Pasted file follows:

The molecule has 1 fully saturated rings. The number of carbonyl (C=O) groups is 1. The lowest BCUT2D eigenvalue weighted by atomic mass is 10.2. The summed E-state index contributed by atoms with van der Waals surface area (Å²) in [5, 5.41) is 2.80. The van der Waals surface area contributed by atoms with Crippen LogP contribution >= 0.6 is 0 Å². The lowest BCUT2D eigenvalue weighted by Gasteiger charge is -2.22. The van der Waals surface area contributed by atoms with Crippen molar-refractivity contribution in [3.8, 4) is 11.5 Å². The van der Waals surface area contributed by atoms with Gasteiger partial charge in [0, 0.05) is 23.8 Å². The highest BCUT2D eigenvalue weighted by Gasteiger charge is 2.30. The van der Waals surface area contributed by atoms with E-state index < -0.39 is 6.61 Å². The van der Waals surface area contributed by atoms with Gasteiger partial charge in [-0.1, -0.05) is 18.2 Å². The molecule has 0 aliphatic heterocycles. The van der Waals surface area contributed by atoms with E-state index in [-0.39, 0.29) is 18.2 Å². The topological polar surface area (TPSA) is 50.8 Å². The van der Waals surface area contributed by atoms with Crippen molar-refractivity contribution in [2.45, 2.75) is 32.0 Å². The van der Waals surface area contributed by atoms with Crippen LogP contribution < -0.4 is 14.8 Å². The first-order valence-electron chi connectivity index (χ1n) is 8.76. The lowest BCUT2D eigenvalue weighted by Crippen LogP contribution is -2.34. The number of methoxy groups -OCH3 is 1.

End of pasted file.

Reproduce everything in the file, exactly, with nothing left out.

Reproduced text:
The molecule has 1 fully saturated rings. The number of carbonyl (C=O) groups is 1. The lowest BCUT2D eigenvalue weighted by atomic mass is 10.2. The summed E-state index contributed by atoms with van der Waals surface area (Å²) in [5, 5.41) is 2.80. The van der Waals surface area contributed by atoms with Crippen LogP contribution >= 0.6 is 0 Å². The lowest BCUT2D eigenvalue weighted by Gasteiger charge is -2.22. The van der Waals surface area contributed by atoms with Crippen molar-refractivity contribution in [3.8, 4) is 11.5 Å². The van der Waals surface area contributed by atoms with Gasteiger partial charge in [0, 0.05) is 23.8 Å². The highest BCUT2D eigenvalue weighted by Gasteiger charge is 2.30. The van der Waals surface area contributed by atoms with E-state index < -0.39 is 6.61 Å². The van der Waals surface area contributed by atoms with Gasteiger partial charge in [-0.1, -0.05) is 18.2 Å². The molecule has 0 aliphatic heterocycles. The van der Waals surface area contributed by atoms with E-state index in [-0.39, 0.29) is 18.2 Å². The topological polar surface area (TPSA) is 50.8 Å². The van der Waals surface area contributed by atoms with Crippen molar-refractivity contribution in [2.45, 2.75) is 32.0 Å². The van der Waals surface area contributed by atoms with Crippen LogP contribution < -0.4 is 14.8 Å². The first-order valence-electron chi connectivity index (χ1n) is 8.76. The lowest BCUT2D eigenvalue weighted by Crippen LogP contribution is -2.34. The number of methoxy groups -OCH3 is 1.